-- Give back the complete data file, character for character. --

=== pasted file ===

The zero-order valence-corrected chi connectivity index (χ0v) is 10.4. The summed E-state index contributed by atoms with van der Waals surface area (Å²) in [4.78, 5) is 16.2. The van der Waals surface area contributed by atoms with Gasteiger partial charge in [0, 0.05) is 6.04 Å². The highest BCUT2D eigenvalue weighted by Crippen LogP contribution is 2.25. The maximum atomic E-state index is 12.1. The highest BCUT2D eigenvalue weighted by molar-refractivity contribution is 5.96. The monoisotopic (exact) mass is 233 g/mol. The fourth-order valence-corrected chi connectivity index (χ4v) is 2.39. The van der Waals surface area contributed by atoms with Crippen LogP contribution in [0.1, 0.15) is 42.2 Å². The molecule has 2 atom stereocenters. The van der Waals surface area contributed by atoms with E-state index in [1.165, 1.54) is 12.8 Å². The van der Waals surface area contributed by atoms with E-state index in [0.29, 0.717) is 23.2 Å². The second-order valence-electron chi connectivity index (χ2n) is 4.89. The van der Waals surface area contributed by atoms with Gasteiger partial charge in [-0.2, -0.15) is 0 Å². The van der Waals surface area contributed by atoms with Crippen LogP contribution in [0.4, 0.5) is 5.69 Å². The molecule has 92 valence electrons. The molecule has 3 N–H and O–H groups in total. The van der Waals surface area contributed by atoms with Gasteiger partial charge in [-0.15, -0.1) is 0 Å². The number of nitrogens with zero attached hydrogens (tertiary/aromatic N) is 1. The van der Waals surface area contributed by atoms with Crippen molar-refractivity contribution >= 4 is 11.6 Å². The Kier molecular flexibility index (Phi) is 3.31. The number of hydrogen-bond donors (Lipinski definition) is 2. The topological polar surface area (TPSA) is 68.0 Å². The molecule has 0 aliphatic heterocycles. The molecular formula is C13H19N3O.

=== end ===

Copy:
The zero-order valence-corrected chi connectivity index (χ0v) is 10.4. The summed E-state index contributed by atoms with van der Waals surface area (Å²) in [4.78, 5) is 16.2. The van der Waals surface area contributed by atoms with Gasteiger partial charge in [0, 0.05) is 6.04 Å². The highest BCUT2D eigenvalue weighted by Crippen LogP contribution is 2.25. The maximum atomic E-state index is 12.1. The highest BCUT2D eigenvalue weighted by molar-refractivity contribution is 5.96. The monoisotopic (exact) mass is 233 g/mol. The fourth-order valence-corrected chi connectivity index (χ4v) is 2.39. The van der Waals surface area contributed by atoms with Crippen LogP contribution in [0.1, 0.15) is 42.2 Å². The molecule has 2 atom stereocenters. The van der Waals surface area contributed by atoms with E-state index in [1.165, 1.54) is 12.8 Å². The van der Waals surface area contributed by atoms with E-state index in [0.29, 0.717) is 23.2 Å². The second-order valence-electron chi connectivity index (χ2n) is 4.89. The van der Waals surface area contributed by atoms with Gasteiger partial charge in [-0.2, -0.15) is 0 Å². The van der Waals surface area contributed by atoms with Crippen LogP contribution in [0.4, 0.5) is 5.69 Å². The molecule has 92 valence electrons. The molecule has 3 N–H and O–H groups in total. The van der Waals surface area contributed by atoms with Gasteiger partial charge in [-0.15, -0.1) is 0 Å². The number of nitrogens with zero attached hydrogens (tertiary/aromatic N) is 1. The van der Waals surface area contributed by atoms with Crippen molar-refractivity contribution >= 4 is 11.6 Å². The Kier molecular flexibility index (Phi) is 3.31. The number of hydrogen-bond donors (Lipinski definition) is 2. The topological polar surface area (TPSA) is 68.0 Å². The molecule has 0 aliphatic heterocycles. The molecular formula is C13H19N3O.